Array ( )
The lazily undulating mountain road finally came to a stop at the Summit Ridge, an expansive and towering hotel complex facing the Taal Crater. I went down from the van feeling like a partially folded Transformer toy and shook my legs to get my circulation going as a smartly dressed attendant came down and offered me a delicate flute of oxygenated and alkaline-d(!) lemongrass tea as a welcoming gesture. My party and I serenely ascended the floors in a see-mostly-all glass elevator and we ooh-ed and ahh-ed at the view – the graduated slope and glittering azure lake below us with Taal Volcano jutting away in the distance, all lonely and proud. After dropping our bags off in our rooms, we fought the urge to cannonball under the covers of our soft, snuggly beds and sleep ‘til next Easter, and with a tinge of regret, made our way back down.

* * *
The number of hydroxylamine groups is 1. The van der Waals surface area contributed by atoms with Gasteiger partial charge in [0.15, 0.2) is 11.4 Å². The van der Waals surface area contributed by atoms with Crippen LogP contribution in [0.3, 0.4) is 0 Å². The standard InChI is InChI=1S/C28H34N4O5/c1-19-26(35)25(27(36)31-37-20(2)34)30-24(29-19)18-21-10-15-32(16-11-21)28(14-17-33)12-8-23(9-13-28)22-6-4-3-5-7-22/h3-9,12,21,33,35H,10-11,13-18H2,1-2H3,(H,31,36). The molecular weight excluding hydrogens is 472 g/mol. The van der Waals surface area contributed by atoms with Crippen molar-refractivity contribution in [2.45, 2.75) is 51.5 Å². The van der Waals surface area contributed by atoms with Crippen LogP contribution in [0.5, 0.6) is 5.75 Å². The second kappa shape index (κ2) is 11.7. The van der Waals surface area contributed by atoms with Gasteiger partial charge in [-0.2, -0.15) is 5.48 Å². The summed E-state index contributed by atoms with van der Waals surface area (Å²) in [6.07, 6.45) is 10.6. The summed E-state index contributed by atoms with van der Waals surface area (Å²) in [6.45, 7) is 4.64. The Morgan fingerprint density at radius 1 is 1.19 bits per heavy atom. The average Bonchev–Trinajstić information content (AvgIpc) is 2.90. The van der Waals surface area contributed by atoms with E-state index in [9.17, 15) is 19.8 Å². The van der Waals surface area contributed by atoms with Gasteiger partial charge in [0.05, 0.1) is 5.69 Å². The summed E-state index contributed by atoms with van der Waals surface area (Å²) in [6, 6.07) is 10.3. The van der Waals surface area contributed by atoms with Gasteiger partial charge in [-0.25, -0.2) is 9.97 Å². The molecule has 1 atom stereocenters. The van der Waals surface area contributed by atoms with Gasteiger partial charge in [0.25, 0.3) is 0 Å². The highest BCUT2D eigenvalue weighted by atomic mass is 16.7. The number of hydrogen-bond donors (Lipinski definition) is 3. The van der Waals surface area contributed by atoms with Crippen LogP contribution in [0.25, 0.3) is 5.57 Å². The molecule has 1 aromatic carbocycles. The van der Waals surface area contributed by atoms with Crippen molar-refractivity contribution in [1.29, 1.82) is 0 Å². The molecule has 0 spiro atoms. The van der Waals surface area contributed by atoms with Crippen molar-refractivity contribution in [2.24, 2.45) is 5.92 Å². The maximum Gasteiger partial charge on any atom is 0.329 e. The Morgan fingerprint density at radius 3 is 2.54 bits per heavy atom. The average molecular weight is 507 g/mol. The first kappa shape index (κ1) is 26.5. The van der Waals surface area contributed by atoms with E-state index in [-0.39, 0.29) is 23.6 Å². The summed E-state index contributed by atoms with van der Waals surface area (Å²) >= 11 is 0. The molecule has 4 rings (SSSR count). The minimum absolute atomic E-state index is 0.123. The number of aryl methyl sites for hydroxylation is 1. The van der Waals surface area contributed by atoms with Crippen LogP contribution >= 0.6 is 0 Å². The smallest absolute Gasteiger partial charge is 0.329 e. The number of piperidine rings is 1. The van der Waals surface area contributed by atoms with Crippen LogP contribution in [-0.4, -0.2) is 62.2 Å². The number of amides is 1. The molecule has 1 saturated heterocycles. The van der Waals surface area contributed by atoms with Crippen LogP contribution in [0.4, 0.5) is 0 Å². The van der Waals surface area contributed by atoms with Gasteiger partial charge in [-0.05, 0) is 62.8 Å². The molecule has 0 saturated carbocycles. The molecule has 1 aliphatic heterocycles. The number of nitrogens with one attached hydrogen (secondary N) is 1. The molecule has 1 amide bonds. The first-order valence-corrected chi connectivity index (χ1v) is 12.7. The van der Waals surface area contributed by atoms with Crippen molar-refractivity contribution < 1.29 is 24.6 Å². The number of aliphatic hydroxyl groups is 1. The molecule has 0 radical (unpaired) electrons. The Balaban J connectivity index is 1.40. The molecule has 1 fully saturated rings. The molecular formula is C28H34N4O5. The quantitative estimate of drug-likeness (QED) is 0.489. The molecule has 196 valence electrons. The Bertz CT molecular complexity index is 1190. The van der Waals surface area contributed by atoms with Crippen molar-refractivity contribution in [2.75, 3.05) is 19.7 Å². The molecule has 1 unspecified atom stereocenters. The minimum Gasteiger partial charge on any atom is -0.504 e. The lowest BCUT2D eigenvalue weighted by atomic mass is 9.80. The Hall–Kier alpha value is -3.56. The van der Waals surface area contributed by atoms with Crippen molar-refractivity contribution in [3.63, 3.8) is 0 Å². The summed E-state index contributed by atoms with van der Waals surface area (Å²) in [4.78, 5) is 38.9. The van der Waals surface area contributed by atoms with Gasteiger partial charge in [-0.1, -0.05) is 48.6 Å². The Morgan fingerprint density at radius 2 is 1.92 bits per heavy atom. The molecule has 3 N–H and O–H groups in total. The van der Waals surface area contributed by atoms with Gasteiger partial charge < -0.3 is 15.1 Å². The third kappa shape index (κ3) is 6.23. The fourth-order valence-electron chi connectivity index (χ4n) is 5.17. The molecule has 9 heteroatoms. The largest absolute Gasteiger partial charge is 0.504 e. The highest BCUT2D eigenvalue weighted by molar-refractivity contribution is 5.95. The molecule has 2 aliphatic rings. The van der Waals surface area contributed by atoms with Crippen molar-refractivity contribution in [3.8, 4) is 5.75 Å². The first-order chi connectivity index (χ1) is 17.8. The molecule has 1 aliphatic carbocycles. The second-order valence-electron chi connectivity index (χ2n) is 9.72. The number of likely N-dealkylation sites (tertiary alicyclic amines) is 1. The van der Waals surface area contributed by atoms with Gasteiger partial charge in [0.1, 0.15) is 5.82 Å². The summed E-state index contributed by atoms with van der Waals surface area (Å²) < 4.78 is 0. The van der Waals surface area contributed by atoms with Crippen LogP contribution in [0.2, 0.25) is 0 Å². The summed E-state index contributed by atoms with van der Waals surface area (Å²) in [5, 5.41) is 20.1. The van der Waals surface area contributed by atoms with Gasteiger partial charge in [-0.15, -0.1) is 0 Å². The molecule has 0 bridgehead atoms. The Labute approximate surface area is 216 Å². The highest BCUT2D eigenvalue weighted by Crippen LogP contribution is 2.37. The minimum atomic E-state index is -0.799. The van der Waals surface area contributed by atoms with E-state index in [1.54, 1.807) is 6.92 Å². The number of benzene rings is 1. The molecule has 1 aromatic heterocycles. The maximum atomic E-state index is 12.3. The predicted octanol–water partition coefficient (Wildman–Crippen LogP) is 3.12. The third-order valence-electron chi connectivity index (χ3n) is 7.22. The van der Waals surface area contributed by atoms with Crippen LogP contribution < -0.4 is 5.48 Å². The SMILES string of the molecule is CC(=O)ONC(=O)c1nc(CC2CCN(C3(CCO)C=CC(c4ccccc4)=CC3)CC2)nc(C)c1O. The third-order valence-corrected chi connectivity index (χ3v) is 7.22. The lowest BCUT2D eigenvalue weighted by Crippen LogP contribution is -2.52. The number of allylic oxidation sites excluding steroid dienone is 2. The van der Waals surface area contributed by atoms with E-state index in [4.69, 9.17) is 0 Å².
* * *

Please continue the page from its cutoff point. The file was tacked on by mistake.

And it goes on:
All desire to hole up in our rooms dissipated like morning Tagaytay fog by the sight of our main stop, Sisterfields Restaurant, Summit Ridge’s main dining haunt. The brisk air, yawning hall and hand-painted frescoes of pineapples on the whitewashed ceiling were a delight, as were the sprawling wooden tables and the short, broad chairs. Our host, Chef Noel dela Rama, CCA chef and visiting chef of Sisterfields, bade us to get comfy as his staff prepped our repast. Visiting chef was an appropriate appellation as Chef Noel normally spends a lot of time out of town. “I’m based in New York where I’m a personal chef caterer,” he explained. Nonetheless, he found time to work out arrangements with getting the food of Sisterfields off the ground. “I worked on the primary menu of the restaurant, because the owners’ idea is that of a Tagaytay resort with families coming in – they want more communal food.” That basically means sharing portions or at the very least, the opportunity to try something new from your dining companion’s plate (if he or she is so inclined). Chef Noel gives a lot of incentive for this. “We have the luxury of great produce so the seasonality of goods for me is very important. So whatever’s available in the green market or stores, I work with. That’s how I really cook. The only difference is unfortunately in the Philippines, the seasonality is not as pronounced as abroad – if you go to the market, wherever you are, it’s the same produce.”